"There has been some controversy lately as to the wells in Kensington Gardens. One which is a little way from the Round Pond in Black Pond Wood was observed to run dry when the pond was drained. It is reputation it has acquired for purity, as it is loaded with called St. Govor's Well. The water does not deserve the organic matter. St. Govor is the patron saint of the Church of Llanover, and Sir Benjamin Hall, who was First Commissioner of Works when, in 1856, the name was put on the well, was owner of the parish, which is in


Mr. Loftie suggests that St. Agnes's Well, in the furthest part of Kensington Gardens, on what used to be called Buck Barn Hill, may owe its dedication to some similar cause.

Turning to Stanton's 'Menology of England and Wales,' I find, at p. 704, "Gower, Patron of Llangower, Merioneth." This is in a Catalogue of Welsh Saints to whom Churches are dedicated, or whose Names appear in some Ancient Calendar.' Whether Govor and Gower are variants of the same name or no I cannot tell. I do not find the name in the copious index to 'Les W. SPARROW SIMPSON. Petits Bollandistes.'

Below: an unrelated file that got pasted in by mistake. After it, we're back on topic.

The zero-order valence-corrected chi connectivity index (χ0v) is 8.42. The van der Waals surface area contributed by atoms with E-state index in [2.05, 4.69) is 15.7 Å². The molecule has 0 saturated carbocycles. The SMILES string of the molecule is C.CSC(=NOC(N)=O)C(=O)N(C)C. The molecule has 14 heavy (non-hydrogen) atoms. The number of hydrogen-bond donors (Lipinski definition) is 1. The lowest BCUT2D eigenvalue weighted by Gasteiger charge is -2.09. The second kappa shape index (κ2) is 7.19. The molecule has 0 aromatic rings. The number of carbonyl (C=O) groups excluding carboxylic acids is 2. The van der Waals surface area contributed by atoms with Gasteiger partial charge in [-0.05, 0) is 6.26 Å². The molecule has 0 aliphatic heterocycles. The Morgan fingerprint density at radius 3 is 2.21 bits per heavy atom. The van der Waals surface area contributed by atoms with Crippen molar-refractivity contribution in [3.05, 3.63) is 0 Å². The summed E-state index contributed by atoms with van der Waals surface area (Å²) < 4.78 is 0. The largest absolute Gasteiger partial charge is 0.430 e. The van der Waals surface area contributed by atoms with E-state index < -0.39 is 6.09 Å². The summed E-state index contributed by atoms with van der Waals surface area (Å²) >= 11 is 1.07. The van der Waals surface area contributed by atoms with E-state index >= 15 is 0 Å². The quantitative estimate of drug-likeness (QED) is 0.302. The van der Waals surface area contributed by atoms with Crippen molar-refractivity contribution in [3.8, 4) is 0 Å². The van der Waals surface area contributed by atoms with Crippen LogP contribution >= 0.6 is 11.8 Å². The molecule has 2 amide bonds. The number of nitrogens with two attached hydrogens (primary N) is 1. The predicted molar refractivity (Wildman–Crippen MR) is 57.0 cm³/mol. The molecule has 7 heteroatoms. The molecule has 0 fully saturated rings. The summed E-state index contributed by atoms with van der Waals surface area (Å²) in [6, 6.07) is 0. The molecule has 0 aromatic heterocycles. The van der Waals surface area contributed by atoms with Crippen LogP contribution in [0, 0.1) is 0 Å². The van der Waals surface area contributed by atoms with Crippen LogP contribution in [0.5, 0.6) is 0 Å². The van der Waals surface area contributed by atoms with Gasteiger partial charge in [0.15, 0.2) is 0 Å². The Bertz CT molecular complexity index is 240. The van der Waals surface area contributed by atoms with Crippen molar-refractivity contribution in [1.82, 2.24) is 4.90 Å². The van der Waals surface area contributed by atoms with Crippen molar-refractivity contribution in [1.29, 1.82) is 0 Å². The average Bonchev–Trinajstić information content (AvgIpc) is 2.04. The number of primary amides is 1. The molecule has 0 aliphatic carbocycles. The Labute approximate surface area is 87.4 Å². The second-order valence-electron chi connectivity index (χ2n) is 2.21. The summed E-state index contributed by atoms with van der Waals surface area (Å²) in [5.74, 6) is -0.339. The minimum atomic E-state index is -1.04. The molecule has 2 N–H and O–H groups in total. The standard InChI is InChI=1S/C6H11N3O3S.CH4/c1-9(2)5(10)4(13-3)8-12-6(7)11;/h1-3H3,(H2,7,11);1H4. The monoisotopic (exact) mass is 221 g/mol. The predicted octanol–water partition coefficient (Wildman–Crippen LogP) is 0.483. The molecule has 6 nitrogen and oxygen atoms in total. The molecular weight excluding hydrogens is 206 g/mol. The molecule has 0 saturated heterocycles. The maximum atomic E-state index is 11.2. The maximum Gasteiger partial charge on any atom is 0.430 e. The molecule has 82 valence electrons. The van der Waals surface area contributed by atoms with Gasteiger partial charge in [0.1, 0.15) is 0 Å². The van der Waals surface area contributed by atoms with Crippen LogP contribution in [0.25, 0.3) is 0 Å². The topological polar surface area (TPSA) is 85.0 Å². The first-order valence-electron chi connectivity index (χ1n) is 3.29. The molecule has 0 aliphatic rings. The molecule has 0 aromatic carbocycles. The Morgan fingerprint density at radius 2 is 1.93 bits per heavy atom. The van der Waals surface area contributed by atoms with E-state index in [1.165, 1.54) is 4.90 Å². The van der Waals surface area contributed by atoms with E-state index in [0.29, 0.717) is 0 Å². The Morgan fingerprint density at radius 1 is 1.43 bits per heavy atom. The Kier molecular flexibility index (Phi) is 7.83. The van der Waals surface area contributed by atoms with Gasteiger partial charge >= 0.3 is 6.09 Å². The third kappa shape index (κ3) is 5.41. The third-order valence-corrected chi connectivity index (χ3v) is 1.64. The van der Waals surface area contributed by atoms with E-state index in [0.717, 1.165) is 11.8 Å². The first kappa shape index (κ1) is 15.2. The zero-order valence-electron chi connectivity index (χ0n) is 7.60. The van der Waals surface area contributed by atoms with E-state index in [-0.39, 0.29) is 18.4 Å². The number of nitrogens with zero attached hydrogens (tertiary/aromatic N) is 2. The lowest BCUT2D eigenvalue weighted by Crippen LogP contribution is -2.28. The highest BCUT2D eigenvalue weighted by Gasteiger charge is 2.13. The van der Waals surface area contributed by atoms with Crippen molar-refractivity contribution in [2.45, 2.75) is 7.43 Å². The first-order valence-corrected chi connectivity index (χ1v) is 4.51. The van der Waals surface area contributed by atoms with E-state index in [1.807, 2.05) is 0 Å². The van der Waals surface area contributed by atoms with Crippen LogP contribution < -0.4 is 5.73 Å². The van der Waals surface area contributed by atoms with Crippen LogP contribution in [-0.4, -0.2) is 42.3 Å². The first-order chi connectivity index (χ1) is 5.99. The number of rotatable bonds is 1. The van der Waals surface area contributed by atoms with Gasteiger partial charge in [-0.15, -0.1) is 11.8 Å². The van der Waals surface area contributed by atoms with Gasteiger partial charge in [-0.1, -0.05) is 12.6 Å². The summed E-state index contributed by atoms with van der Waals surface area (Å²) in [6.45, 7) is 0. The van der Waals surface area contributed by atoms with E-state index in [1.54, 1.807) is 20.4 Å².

See 'N. & Q.,' 5th S. iv. 427, 523; 6th S. xii. 288, 311; Loftie's' History of Kensington,' p. 24; and (if I may refer to anything I have written) the Antiquary, vol. xxii. p. 183. The name cut on the stone wall of the well is Govor, not "Gover." There are two sketches of the well in Mr. Loftie's work, and there is one in Old Kensington,' by Miss Thackeray. H. G. GRIFFINHOOFE.

34, St. Petersburg Place.

[Many replies are acknowledged.] GLASGOW UNIVERSITY MACE AND STAFF (8th S. iii. 222, 278).—Since my last communication I have discovered the sequel. The mace of the University of Aberdeen is of silver, manufac